Tessy
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The 2018 Nissan Leaf is hot in Europe, Hopes Charged Up For The U.S.

Fri Dec 29, 2017 9:16 pm

The Leaf has been and will be hot in the US too!

The 2018 Nissan Leaf is hot in Europe, Hopes Charged Up For The U.S.
Forbes Now
David Kiley, Contributor · Dec 22, 2017

The 2018 Nissan Leaf is sleeker, cheaper and with a longer range than the previous model.

Think of the Nissan Leaf as Toyota Prius of electric vehicles (EVs). The hatchback that runs on purely on battery power has sold more than 280,000 worldwide. But with an all-new design and longer range, the company is hoping to get a bigger share of the growing worldwide market for EVs.

The second generation Leaf, which will go approximately 150 miles, compared with 73 miles for the previous version, has already racked up 10,000 pre-sales in Europe, according to Autocar Magazine.

And the new version has more pep, too. It is powered by a 147-horespower motor, 40 more horsepower than the first iteration of the Leaf.

The other big change in the Leaf is styling. While the first version had a bit of an “appliance” look, the 2018 version got a major rethink, with sleeker lines carved in a wind tunnel to reduce wind resistance to make more aerodynamic and thus more fuel efficient. In short, the new 2018 Leaf is a very handsome, sporty looking, practical package that runs entirely on electric power.

To be clear, the Leaf is 100% electric. It is not a plug-in hybrid, such as the BMW i3 or Chevy Volt, which carry the driver on electric power until the battery drains, and then is backed up by a gasoline-fed motor that takes over powering the battery until it can be recharged.

Despite gasoline in the U.S. hovering below $3.00 per gallon in most parts of the country, forecasters are expecting sales to grow in 2017 not only in the U.S., but worldwide. Last year, automakers in the U.S. sold just 158,000 EV units out of a total of 17.5 million new cars and trucks.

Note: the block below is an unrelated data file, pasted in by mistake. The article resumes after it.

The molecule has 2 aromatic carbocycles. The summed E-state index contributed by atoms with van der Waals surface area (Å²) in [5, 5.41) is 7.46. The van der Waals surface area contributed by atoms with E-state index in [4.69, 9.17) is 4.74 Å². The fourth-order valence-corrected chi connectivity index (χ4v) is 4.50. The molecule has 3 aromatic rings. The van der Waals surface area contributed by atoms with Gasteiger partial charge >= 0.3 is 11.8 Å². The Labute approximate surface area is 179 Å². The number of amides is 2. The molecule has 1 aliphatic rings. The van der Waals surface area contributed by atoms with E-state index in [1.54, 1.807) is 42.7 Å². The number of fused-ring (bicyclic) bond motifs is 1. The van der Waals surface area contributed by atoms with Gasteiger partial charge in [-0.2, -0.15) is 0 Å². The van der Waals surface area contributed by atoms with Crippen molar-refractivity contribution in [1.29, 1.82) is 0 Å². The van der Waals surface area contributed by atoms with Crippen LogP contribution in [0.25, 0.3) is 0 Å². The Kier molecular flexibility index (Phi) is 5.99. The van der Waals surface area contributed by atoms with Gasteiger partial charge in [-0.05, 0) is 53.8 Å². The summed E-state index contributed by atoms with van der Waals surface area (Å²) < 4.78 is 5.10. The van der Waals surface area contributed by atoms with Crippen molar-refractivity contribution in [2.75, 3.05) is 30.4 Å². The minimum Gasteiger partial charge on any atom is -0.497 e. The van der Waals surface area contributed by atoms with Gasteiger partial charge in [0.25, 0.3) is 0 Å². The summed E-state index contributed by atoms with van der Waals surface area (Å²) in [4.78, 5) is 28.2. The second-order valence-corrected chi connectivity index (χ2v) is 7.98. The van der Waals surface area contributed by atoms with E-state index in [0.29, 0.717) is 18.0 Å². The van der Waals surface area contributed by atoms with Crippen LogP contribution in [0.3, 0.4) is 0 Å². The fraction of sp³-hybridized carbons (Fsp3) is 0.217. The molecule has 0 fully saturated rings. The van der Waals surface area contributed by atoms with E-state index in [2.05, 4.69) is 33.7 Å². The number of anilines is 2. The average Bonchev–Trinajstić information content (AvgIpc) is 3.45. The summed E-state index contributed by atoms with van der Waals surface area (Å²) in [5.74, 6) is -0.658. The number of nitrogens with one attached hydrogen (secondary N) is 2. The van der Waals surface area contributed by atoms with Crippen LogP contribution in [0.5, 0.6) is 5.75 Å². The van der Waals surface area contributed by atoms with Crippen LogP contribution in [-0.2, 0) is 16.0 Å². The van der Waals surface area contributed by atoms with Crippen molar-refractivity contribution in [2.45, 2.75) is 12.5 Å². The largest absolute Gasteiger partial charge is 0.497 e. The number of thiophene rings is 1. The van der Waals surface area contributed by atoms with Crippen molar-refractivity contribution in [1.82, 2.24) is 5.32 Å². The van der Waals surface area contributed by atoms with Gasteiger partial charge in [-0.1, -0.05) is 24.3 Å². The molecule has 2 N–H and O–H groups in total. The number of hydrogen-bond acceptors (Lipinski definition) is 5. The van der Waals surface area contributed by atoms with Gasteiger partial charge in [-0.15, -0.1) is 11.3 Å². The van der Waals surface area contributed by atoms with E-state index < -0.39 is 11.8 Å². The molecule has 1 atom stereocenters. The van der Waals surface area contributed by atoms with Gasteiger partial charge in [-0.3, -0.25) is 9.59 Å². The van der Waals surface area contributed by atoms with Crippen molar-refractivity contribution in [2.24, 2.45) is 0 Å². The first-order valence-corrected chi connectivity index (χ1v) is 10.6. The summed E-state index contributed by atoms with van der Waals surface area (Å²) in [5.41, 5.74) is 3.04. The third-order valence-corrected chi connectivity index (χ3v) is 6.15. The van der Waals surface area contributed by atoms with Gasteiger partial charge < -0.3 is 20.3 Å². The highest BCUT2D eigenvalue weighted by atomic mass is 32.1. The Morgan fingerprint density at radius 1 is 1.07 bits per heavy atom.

Three factors have been holding back EV sales in the U.S.: Short range, which gives non-buyers “range anxiety,” or the worry that they will run out of power and be stranded; persistently lower, affordable gas prices that have been driving preferences for SUVs, pickup trucks and crossovers; lack of re-charging infrastructure. The last factor is especially worrisome to buyers who are interested in electric driving. Today, an EV buyer who has anything but a very consistent, prescribed driving routine has to do a lot of planning to drive an EV everyday to make sure the car is charged up for both end of a journey.

And even test-drivers of cars have different experiences with total driving range. How far you can drive an EV is dependent on weight of passengers and cargo, outdoor temperature, traffic patterns and flow, road conditions and speed. For the 2019 model year, there is a Leaf+ version coming with total range above 200 miles.

The competition for the Leaf going forward are new models like Chevy Bolt and the Hyundai Ioniq at the mass-market end of the scale. Tesla’s new model, too, will compete for those customers the Leaf is after. The new leaf’s price is $30, 875 before available Federal and state incentives for zero-emission vehicles.

If Leaf has a deficiency, it is that it is 100% electric, and not a plug-in hybrid that would have the battery backed up by a gas engine that could optimize sales and minimize range anxiety.

But as far as EVs go, leaf looks and drives like a winner.

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